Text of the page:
Occasionally, I will stop, do some meditation, and let the information I have gathered interact and merge in my subconscious. This helps with developing images and gives my intuitive side an opportunity to offer input. I am much more interested in allowing the subconscious have a more prominent role in the development of my work. The research I do helps to ground my work and gives it the potential to reach a wider audience. My intuitive side, helps to personalize the gathered information, so that my work remains original.

Lastly, there is a cup of tea. There is little I can do without a pot of tea nearby. Those who know me, know about this minor obsession of mine. It doesn't matter what kind of tea: green, black, white, oolong, etc. Though I do tend toward the blacker, more robust teas at this stage of the creative process. The lighter teas like green and white are more favorable at later stages of creation, as they tend to be less stimulating, and allow me to connect more directly to painting as it is being created.

Next Step: The Growing Stage

DoAn

Socially Responsible Art Products

April 28th, 2008

Socially Responsible Art Products

As part of my on going exploration of earth friendly art materials, I looked into Golden Artist Colors. I use Golden products for my acrylic paintings, including paints and mediums, as well as for varnishing all my pieces. I like the quality and consistency of their products. But, with my new mission, whether I like a product or not isn't enough of a factor to keep me using the product. The company has to offer more.

I went to the Golden website and found an extensive section on social responsibility . That section describes such "green" initiatives as the Seconds Program, explained on the site:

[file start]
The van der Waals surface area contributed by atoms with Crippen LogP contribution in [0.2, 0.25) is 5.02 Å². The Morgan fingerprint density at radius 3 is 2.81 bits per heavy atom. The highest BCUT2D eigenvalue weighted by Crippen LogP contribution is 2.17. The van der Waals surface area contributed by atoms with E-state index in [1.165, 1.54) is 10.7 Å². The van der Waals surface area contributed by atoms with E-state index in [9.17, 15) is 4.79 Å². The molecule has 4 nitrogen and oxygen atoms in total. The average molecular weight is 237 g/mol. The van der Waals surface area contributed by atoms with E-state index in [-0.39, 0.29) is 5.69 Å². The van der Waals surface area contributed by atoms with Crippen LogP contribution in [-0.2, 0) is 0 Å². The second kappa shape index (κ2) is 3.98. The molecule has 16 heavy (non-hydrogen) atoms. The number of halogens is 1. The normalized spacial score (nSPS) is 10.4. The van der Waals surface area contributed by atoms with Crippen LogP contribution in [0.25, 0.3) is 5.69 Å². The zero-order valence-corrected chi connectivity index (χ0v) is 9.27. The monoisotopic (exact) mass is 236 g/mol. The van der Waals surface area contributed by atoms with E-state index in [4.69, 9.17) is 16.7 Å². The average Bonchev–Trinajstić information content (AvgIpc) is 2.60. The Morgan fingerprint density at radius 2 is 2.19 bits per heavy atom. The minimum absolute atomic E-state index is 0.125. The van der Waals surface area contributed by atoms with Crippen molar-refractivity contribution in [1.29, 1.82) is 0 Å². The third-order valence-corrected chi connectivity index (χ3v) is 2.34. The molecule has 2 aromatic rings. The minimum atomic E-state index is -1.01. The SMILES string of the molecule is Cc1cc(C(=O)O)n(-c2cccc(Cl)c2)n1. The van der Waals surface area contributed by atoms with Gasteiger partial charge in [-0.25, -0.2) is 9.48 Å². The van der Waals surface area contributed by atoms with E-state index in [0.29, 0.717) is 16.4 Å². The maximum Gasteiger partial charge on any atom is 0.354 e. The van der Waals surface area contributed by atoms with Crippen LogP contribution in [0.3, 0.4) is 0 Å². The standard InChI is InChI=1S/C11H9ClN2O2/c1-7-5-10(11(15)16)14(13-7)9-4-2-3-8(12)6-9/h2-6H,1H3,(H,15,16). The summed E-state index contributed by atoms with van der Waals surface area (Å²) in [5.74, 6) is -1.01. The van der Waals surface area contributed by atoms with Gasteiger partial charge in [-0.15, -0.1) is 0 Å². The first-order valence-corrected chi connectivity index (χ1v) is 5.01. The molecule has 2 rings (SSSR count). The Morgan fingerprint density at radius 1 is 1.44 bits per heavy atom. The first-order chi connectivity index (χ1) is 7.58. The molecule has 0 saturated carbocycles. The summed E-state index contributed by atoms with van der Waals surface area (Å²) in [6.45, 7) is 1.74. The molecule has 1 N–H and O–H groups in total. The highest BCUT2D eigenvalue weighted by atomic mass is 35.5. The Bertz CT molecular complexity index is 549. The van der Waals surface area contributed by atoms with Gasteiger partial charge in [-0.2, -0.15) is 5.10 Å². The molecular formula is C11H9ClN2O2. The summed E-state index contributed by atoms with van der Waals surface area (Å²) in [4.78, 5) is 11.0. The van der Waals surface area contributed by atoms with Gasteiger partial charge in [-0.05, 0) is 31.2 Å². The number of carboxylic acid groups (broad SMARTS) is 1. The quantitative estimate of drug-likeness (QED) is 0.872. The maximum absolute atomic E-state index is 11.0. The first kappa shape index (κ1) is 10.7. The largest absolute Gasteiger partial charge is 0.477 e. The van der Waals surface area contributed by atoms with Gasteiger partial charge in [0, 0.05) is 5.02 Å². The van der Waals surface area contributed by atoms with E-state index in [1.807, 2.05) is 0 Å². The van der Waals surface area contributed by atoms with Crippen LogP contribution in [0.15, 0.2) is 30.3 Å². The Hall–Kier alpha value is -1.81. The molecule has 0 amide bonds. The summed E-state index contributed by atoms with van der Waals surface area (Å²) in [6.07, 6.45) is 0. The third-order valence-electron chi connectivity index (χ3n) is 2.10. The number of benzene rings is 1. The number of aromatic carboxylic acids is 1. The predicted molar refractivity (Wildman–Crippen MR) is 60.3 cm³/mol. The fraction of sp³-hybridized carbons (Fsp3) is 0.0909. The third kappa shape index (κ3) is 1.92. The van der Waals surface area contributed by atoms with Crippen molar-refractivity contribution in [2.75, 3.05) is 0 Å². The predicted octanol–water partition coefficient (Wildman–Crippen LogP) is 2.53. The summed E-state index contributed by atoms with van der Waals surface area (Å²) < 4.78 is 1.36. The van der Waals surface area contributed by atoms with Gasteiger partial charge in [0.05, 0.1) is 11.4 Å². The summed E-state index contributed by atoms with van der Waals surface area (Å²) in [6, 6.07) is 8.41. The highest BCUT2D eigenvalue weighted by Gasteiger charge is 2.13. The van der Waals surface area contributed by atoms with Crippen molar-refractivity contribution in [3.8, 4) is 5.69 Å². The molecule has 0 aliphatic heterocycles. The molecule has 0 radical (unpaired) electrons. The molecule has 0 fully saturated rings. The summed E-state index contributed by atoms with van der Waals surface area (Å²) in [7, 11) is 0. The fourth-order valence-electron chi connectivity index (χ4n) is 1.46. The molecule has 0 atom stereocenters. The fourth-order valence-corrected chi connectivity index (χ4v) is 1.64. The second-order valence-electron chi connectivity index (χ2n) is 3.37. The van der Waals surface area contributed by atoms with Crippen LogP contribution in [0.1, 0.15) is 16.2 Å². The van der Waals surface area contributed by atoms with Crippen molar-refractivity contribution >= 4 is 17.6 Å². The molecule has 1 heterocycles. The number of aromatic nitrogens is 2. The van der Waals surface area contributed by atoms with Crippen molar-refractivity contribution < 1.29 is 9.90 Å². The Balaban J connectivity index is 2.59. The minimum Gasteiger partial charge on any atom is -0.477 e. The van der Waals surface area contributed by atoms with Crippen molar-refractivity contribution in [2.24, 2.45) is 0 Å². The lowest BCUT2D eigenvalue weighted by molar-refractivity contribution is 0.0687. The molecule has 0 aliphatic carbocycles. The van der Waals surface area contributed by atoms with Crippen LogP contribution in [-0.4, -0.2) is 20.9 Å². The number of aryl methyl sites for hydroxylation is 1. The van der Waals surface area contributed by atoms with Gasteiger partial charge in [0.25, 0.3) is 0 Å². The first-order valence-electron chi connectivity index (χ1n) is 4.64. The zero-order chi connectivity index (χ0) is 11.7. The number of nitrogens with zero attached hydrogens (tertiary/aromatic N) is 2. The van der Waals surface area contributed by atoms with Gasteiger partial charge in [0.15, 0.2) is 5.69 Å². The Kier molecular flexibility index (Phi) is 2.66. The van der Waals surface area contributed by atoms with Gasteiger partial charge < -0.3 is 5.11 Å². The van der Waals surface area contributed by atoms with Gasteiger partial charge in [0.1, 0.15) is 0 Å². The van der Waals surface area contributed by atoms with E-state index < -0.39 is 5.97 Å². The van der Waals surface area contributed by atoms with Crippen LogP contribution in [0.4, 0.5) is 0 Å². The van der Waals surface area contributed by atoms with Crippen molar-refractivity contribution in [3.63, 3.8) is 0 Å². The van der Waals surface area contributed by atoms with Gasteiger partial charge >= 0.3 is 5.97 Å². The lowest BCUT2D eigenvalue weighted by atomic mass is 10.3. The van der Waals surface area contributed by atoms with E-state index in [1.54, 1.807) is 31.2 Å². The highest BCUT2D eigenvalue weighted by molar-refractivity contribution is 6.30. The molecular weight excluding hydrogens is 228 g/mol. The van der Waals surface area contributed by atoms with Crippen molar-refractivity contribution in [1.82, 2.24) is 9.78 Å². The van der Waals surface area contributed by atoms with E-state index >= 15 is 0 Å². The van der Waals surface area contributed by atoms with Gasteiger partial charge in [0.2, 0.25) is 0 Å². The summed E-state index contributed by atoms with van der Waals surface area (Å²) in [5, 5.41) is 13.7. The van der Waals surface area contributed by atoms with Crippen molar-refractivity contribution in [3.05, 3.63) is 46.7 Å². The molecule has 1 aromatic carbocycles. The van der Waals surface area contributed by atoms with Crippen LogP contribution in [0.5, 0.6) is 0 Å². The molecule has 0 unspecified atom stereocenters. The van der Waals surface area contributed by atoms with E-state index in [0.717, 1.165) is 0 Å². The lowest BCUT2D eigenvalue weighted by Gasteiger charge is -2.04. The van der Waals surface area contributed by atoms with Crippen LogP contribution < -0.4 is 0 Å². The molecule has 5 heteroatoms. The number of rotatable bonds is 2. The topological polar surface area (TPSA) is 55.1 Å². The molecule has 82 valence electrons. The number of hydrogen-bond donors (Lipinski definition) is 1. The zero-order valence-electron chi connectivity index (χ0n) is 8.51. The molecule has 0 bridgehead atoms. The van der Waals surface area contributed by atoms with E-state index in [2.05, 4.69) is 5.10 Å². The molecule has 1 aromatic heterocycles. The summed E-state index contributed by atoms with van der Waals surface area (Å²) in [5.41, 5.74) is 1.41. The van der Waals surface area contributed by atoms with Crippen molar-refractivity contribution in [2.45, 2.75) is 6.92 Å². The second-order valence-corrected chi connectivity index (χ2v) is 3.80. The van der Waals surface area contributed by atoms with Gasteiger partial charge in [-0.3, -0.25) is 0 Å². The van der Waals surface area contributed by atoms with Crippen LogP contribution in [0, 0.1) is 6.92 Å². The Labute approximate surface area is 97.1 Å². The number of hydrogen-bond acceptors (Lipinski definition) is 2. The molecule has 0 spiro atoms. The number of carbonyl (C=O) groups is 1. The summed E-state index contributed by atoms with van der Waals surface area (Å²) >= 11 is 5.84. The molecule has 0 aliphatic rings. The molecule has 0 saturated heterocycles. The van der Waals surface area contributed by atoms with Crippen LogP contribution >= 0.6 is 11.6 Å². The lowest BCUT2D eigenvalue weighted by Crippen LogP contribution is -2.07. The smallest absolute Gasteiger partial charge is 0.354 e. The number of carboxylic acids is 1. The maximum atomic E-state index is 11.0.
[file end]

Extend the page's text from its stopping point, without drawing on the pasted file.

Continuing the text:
GOLDEN has an overall "green" attitude; everything that we are striving for as far as our formulations are concerned is geared toward environmental friendliness. This includes the ingredients that go in our paints, the wastewater we generate making our paints as well as cleaning out equipment, and any waste we may generate in between or after that process goes to good use in our Seconds Program. The Seconds Program is a way for GOLDEN to support artists and keep product out of the waste stream. Employees, along with local and artist communities, are offered products from the "Seconds Program." The Seconds Program offers paint that does not meet GOLDEN standards at little or no cost to artists or non-profit organizations that can greatly benefit from the program.

Golden produces a newsletter titled "Just Paint", and in issue #18, there is an article that explains the company's new water reclamation process. Water is a necessary component not only for the artist to use paint, but also in the manufacturing of paint. Golden has installed a Reverse Osmosis (RO) filtering system that reuses over two-thirds of the water used to clean production equipment. They also utilize RO in a wastewater treatment process that filters out the solids of acrylic, pigments and other materials from the water. That water is then sent to a city treatment plant where the remaining chemicals are removed. Please see the newsletter for the complete explanation of the RO process.

Additionally, the website has extensive instructions for artists about how to reduce waste of materials and how to dispose of waste materials in an environmentally sound way. To fellow artists, please do check this section out. Even if you don't use Golden materials, many of the suggestions are applicable to other mediums. I use some of the cleaning techniques recommended by Golden in my studio, but will begin practicing even more waste-reducing techniques.